Techniques of Memory: Landscape, Iconoclasm, Medium and Power
Techniques of Memory
Landscape, Iconoclasm, Medium and Power
April 17-18, 2019
David Brower Center, Berkeley, CA
For the full schedule, click here.
Before World War II, Robert Musil famously claimed that there was nothing in this world as invisible as a monument. Yet, recent events in Charlottesville, New Orleans, and elsewhere signal Musil might have been mistaken: monuments and memorials can be easily awakened to inspire activist movements and shift local politics. While old monuments are falling, new memorials are being erected at heightened speed. The distance between an injustice, tragedy, or deed, and its memorialization seems to be rapidly decreasing.
The foundational literature on memorialization, which includes classics such as Pierre Nora’s Lieux de Memoire, James Young’s The Texture of Memory, Andreas Huyssen’s Twilight Memories, dealt with a historical phenomenon rooted in the 80s and were heightened by anxieties about the new millennium. Nearly three decades later its seems pressing to reassess the role that memory and its physical manifestations –memorials, monuments, plaques, calendars, photographs– play in our contemporary world. The 2019 Global Urban Humanities conference, Techniques of Memory, invites scholars, artists, architects, and activists to come together to analyze memorialization as a historical phenomenon, discuss the contemporary role of memorials, and examine the changing role of memory in diverse geographical areas and historical periods.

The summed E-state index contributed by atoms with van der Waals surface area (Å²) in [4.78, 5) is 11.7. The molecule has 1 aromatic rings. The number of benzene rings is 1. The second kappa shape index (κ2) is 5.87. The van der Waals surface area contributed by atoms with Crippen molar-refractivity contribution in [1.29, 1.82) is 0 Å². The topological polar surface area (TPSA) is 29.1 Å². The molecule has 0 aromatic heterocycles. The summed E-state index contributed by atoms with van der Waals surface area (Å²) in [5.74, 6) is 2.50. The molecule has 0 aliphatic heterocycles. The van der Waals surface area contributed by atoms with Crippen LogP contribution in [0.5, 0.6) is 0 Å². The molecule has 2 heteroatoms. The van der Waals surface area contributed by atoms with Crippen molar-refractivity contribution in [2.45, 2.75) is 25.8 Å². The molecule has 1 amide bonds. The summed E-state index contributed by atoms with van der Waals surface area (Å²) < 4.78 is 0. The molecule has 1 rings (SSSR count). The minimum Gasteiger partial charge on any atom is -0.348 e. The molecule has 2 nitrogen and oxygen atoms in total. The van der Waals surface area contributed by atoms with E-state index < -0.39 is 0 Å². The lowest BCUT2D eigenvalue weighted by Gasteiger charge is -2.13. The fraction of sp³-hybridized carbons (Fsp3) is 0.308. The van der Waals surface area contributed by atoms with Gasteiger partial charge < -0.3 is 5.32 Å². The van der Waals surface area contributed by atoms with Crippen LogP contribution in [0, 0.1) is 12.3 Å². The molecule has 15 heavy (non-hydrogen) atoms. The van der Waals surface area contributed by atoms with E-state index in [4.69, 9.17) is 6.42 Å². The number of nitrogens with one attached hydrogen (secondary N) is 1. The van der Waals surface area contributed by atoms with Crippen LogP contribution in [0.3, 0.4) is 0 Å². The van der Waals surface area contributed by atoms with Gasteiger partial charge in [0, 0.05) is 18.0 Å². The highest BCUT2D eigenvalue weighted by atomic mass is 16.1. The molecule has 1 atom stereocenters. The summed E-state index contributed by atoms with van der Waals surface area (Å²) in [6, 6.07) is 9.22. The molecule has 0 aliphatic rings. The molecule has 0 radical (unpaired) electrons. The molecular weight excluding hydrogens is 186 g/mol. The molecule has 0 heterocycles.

Techniques of Memory: Landscape, Iconoclasm, Medium and Power will be a two-day symposium organized by the Global Urban Humanities Initiative at UC Berkeley, from April 17th to 18th 2019 at the David Brower Center in Downtown Berkeley. Following the principles of the Global Urban Humanities Initiative, our symposium seeks to bring together not only scholars, but practitioners, activists and artists to think about monuments, memorial landscapes, iconoclasm, mediums and materiality, as well as memory politics and power from the unique interdisciplinary standpoint that this platform provides. The symposium will consist of four panels: Landscape, Iconoclasm, Medium and Power. We ask submissions to reference which of the four panels they would like to be considered for these panels.
The Institute of European Studies